Limits...
ZebIAT, an image analysis tool for registering zebrafish embryos and quantifying cancer metastasis.

Annila T, Lihavainen E, Marques IJ, Williams DR, Yli-Harja O, Ribeiro A - BMC Bioinformatics (2013)

Bottom Line: We quantified the performance of the registration method, and found it to be accurate, except in some of the smallest organs.Our results show that the accuracy of registering small organs can be improved by introducing few manual corrections.ZebIAT offers major improvement relative to previous tools by allowing for an analysis on a per-organ or region basis.

View Article: PubMed Central - HTML - PubMed

ABSTRACT

Background: Zebrafish embryos have recently been established as a xenotransplantation model of the metastatic behaviour of primary human tumours. Current tools for automated data extraction from the microscope images are restrictive concerning the developmental stage of the embryos, usually require laborious manual image preprocessing, and, in general, cannot characterize the metastasis as a function of the internal organs.

Methods: We present a tool, ZebIAT, that allows both automatic or semi-automatic registration of the outer contour and inner organs of zebrafish embryos. ZebIAT provides a registration at different stages of development and an automatic analysis of cancer metastasis per organ, thus allowing to study cancer progression. The semi-automation relies on a graphical user interface.

Results: We quantified the performance of the registration method, and found it to be accurate, except in some of the smallest organs. Our results show that the accuracy of registering small organs can be improved by introducing few manual corrections. We also demonstrate the applicability of the tool to studies of cancer progression.

Conclusions: ZebIAT offers major improvement relative to previous tools by allowing for an analysis on a per-organ or region basis. It should be of use in high-throughput studies of cancer metastasis in zebrafish embryos.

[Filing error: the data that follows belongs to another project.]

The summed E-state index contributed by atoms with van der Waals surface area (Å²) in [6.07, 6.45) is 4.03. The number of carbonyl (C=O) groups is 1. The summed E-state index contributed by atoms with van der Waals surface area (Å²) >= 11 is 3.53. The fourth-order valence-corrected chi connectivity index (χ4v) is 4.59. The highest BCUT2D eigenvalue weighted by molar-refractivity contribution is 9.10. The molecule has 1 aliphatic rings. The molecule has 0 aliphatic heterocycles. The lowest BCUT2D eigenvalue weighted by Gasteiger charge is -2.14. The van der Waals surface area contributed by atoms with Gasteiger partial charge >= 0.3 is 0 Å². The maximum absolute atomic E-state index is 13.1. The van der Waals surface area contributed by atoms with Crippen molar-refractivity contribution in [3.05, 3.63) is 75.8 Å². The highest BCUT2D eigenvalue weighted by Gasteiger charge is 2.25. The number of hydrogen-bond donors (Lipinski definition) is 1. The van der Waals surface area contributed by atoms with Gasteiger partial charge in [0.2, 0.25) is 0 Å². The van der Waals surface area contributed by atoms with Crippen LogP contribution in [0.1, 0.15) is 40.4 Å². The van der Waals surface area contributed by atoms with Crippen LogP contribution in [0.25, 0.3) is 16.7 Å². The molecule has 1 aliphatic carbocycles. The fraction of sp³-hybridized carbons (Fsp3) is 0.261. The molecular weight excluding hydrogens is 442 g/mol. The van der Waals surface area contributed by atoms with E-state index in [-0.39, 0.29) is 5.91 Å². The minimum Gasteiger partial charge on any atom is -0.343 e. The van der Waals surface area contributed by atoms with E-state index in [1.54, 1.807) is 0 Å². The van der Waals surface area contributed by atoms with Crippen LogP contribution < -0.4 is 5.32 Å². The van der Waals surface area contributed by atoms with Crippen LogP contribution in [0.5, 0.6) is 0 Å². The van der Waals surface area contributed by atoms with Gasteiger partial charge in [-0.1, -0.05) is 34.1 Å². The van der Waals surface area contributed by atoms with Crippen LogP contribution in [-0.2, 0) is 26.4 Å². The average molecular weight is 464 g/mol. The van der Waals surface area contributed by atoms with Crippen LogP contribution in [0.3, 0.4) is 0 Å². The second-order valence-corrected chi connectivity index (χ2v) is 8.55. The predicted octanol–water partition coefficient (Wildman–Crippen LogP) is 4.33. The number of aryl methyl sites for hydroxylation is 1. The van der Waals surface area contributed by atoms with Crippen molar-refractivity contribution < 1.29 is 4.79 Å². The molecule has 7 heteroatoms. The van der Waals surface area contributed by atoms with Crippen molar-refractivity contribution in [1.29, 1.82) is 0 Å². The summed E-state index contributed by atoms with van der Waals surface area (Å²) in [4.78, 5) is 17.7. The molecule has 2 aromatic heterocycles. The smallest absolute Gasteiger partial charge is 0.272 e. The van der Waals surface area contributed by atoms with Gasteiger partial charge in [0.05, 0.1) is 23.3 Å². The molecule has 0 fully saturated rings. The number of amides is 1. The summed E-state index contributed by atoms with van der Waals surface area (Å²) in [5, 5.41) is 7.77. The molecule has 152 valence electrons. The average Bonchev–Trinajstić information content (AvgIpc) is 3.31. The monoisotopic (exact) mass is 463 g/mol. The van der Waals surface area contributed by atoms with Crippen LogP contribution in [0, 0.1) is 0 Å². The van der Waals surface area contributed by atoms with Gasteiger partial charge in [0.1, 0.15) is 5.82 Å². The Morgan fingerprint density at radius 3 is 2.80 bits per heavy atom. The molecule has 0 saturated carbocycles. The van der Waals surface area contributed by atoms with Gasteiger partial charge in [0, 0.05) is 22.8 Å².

Show MeSH

Related in: MedlinePlus

Area of the cancer spots per organ, normalized by the area of the organ. Top: Fish at 1 dpi, bottom: Fish at 2 dpi.
© Copyright Policy - open-access
Related In: Results  -  Collection

License
getmorefigures.php?uid=PMC3750475&req=5

Figure 7: Area of the cancer spots per organ, normalized by the area of the organ. Top: Fish at 1 dpi, bottom: Fish at 2 dpi.

Mentions: Finally, to demonstrate the utility of ZebIAT in extracting biologically relevant information from the images, we show in Figure 7, for the two first days post-injection, the mean fraction of the area of each organ that exhibited cancer spots in the embryos examined. Note that we sub-divided the ventral and dorsal regions into smaller sub-regions. By comparing the top and bottom images, it is possible to see the utility of ZebIAT in studying cancer progression, both in individuals, as well as when averaged over many individuals. For example, from this particular comparison we observe an increase of the areas with cancer cells with time in both the ventral region and yolk. It is also visible a decrease of these cells in, e.g., the otic vesicle, which demonstrates that they migrate throughout the body [1]. Using ZebIAT, not only could one obtain a quantified assessment of this process, but one could also execute a comparative analysis of this process, e.g., for different cancer cells.